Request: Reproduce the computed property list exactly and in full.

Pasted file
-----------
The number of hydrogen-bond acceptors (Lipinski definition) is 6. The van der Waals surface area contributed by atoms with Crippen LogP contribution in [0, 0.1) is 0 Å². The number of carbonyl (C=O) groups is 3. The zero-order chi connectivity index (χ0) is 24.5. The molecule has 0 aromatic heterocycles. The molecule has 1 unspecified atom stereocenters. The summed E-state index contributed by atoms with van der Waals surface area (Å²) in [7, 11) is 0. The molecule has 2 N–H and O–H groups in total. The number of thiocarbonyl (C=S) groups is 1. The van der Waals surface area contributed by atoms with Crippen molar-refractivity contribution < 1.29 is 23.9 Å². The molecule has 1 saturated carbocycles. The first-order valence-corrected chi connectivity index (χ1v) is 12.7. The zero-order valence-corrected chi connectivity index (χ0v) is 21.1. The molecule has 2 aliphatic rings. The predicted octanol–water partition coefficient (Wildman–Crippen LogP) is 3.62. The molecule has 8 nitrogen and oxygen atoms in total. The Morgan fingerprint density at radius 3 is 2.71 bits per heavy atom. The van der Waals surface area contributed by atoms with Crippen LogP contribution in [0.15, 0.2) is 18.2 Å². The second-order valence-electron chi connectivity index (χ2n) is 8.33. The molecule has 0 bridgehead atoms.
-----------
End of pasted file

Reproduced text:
The number of hydrogen-bond acceptors (Lipinski definition) is 6. The van der Waals surface area contributed by atoms with Crippen LogP contribution in [0, 0.1) is 0 Å². The number of carbonyl (C=O) groups is 3. The zero-order chi connectivity index (χ0) is 24.5. The molecule has 0 aromatic heterocycles. The molecule has 1 unspecified atom stereocenters. The summed E-state index contributed by atoms with van der Waals surface area (Å²) in [7, 11) is 0. The molecule has 2 N–H and O–H groups in total. The number of thiocarbonyl (C=S) groups is 1. The van der Waals surface area contributed by atoms with Crippen molar-refractivity contribution < 1.29 is 23.9 Å². The molecule has 1 saturated carbocycles. The first-order valence-corrected chi connectivity index (χ1v) is 12.7. The zero-order valence-corrected chi connectivity index (χ0v) is 21.1. The molecule has 2 aliphatic rings. The predicted octanol–water partition coefficient (Wildman–Crippen LogP) is 3.62. The molecule has 8 nitrogen and oxygen atoms in total. The Morgan fingerprint density at radius 3 is 2.71 bits per heavy atom. The van der Waals surface area contributed by atoms with Crippen LogP contribution in [0.15, 0.2) is 18.2 Å². The second-order valence-electron chi connectivity index (χ2n) is 8.33. The molecule has 0 bridgehead atoms.